Opinion

Assisted dying versus palliative care: do we all have a real choice?

Stephen Duckett looks at the case for increased palliative care funding

October 27 2017If the terminally ill are to have a genuine choice about whether to die or receive palliative care, then adequate palliative care must be available. Yet sometimes this is not the case, argues Professor Stephen Duckett, Health Program Director at the Grattan Institute.

Assisted dying is one step closer in Victoria with the passage of the authorising Bill through the Legislative Assembly. It is being debated in the Legislative Council in the first week of November.

Both proponents and opponents of the Bill have made much of their support for palliative care. The Bill, for example, requires a person considering assisted dying to be advised of the “palliative care options available to the person and the likely outcomes of that care”. One of the principles included in the Bill is that “individuals are entitled to genuine choices regarding their treatment and care”. Information is important and useful, and an entitlement to choice also has value, but what if services just aren’t there? A right to choose palliative care vanishes if there are no, or only inadequate, palliative care services to choose.

As members of the Legislative Council consider assisted dying legislation, they should also ensure that every terminally ill person in the state can get good quality palliative care if they want it.

Assisted dying is contentious, but access to palliative care should not be. The debate so far has been strong on support for enhanced palliative care. This welcome rhetoric now needs to be translated into effective policies – and more money.

Palliative care is an important part of end-of-life care. A study in the prestigious New England Journal of Medicine in 2010 showed that people who received palliative care as they were nearing death actually lived longer than those who pursued an aggressive treatment path. A Grattan Institute report in 2014 showed that increasing investment in palliative care would lead to better care and could save money.

In light of these facts, one would think governments would do all they could to ensure palliative care is available to all who need it – and in particular to put funding of palliative care on a sound footing. Sadly, that is not the case in Australia today.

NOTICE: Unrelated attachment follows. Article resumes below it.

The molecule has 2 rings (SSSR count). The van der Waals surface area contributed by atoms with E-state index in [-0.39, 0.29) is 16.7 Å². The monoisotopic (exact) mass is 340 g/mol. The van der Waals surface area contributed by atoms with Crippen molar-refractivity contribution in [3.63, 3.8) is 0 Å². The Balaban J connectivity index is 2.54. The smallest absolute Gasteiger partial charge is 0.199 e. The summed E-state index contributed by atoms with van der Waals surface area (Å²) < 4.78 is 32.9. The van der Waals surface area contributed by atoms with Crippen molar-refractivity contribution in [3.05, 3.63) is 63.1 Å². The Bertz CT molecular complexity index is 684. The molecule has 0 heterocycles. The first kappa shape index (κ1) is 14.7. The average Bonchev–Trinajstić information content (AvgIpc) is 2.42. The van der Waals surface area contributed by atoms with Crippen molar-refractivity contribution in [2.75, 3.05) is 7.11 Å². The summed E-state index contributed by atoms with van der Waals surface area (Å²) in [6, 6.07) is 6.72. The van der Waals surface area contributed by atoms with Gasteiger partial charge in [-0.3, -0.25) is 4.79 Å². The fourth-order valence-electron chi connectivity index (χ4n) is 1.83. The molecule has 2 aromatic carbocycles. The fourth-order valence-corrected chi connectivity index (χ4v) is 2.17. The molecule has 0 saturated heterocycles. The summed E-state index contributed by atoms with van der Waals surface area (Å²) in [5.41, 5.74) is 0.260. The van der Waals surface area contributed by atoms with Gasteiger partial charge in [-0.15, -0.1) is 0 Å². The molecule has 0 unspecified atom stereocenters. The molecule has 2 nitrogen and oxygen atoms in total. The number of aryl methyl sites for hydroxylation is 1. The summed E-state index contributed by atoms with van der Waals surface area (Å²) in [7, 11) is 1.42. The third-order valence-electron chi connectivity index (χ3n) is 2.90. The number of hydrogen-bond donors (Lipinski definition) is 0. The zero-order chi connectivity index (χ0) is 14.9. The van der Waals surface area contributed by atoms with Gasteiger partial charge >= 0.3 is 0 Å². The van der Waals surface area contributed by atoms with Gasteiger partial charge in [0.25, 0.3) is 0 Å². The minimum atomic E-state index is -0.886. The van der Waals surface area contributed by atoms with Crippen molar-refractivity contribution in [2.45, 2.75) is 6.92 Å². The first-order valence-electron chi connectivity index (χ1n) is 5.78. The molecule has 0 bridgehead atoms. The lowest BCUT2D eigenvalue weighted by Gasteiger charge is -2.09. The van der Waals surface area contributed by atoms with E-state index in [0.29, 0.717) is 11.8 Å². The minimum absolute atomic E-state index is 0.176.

In Victoria, funding for out-of-hospital palliative care is currently allocated according to a formula based loosely on the notional population served by the relevant palliative care organisation. What that means is that if a palliative care organisation provides more services, or looks after more people who are at the end of their life, it does not get extra money. There is no incentive for these organisations to seek out and help people who might benefit from palliative care. It is possible that Victorians are missing out on palliative care because of this poor funding design.

Although state budgets are limited, the lid on palliative care funding should be lifted. The risk of a budget blow-out is slim. After all, palliative care is for the dying, and the number of deaths is increasing only slowly.

Funding for palliative care should be put on the same basis as funding for most other parts of the healthcare system; that is, palliative care organisations should get paid for the services they actually provide. Unlike other parts of the system, palliative care funding should be uncapped. The aim should be that everyone who needs palliative care gets it, and that no one is excluded because of budget limitations in a particular service.

Of course, removing the cap on palliative care funding should be accompanied by a push to ensure that the money is not wasted on inefficient or poor-quality services. A new funding regime should be based on the requirement that services are provided efficiently – in other words, at or below national efficiency benchmarks. A broad suite of indicators should be used to assess the performance of palliative care organisations. The results should be published regularly, with bonuses paid to good performers.

Whatever parliament ultimately decides, our politicians should commit to making palliative care available to all who are terminally ill.

Dr Duckett is also Vicar’s Warden at St Peter’s Eastern Hill.

An extended version of this piece was published in The Conversation on 24 October.

See also "Why the vulnerability of dying need not be feared" by Professor Dorothy Lee